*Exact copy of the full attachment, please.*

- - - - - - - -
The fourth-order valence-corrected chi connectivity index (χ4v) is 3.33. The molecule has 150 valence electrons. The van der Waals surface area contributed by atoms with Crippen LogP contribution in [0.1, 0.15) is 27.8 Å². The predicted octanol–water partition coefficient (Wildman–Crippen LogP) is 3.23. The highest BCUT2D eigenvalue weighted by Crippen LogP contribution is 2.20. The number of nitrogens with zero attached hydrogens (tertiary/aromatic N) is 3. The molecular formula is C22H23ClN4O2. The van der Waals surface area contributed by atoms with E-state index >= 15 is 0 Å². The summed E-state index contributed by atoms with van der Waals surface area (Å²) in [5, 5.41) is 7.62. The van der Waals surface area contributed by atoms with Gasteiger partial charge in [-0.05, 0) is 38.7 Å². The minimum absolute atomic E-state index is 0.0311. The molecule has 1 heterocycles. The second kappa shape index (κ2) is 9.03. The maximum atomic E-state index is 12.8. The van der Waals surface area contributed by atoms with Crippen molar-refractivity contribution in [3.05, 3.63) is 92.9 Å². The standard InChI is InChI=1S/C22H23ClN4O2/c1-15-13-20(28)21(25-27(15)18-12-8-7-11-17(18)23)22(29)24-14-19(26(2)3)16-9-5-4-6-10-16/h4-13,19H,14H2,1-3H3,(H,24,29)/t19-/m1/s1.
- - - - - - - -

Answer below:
The fourth-order valence-corrected chi connectivity index (χ4v) is 3.33. The molecule has 150 valence electrons. The van der Waals surface area contributed by atoms with Crippen LogP contribution in [0.1, 0.15) is 27.8 Å². The predicted octanol–water partition coefficient (Wildman–Crippen LogP) is 3.23. The highest BCUT2D eigenvalue weighted by Crippen LogP contribution is 2.20. The number of nitrogens with zero attached hydrogens (tertiary/aromatic N) is 3. The molecular formula is C22H23ClN4O2. The van der Waals surface area contributed by atoms with E-state index >= 15 is 0 Å². The summed E-state index contributed by atoms with van der Waals surface area (Å²) in [5, 5.41) is 7.62. The van der Waals surface area contributed by atoms with Gasteiger partial charge in [-0.05, 0) is 38.7 Å². The minimum absolute atomic E-state index is 0.0311. The molecule has 1 heterocycles. The second kappa shape index (κ2) is 9.03. The maximum atomic E-state index is 12.8. The van der Waals surface area contributed by atoms with Crippen molar-refractivity contribution in [3.05, 3.63) is 92.9 Å². The standard InChI is InChI=1S/C22H23ClN4O2/c1-15-13-20(28)21(25-27(15)18-12-8-7-11-17(18)23)22(29)24-14-19(26(2)3)16-9-5-4-6-10-16/h4-13,19H,14H2,1-3H3,(H,24,29)/t19-/m1/s1.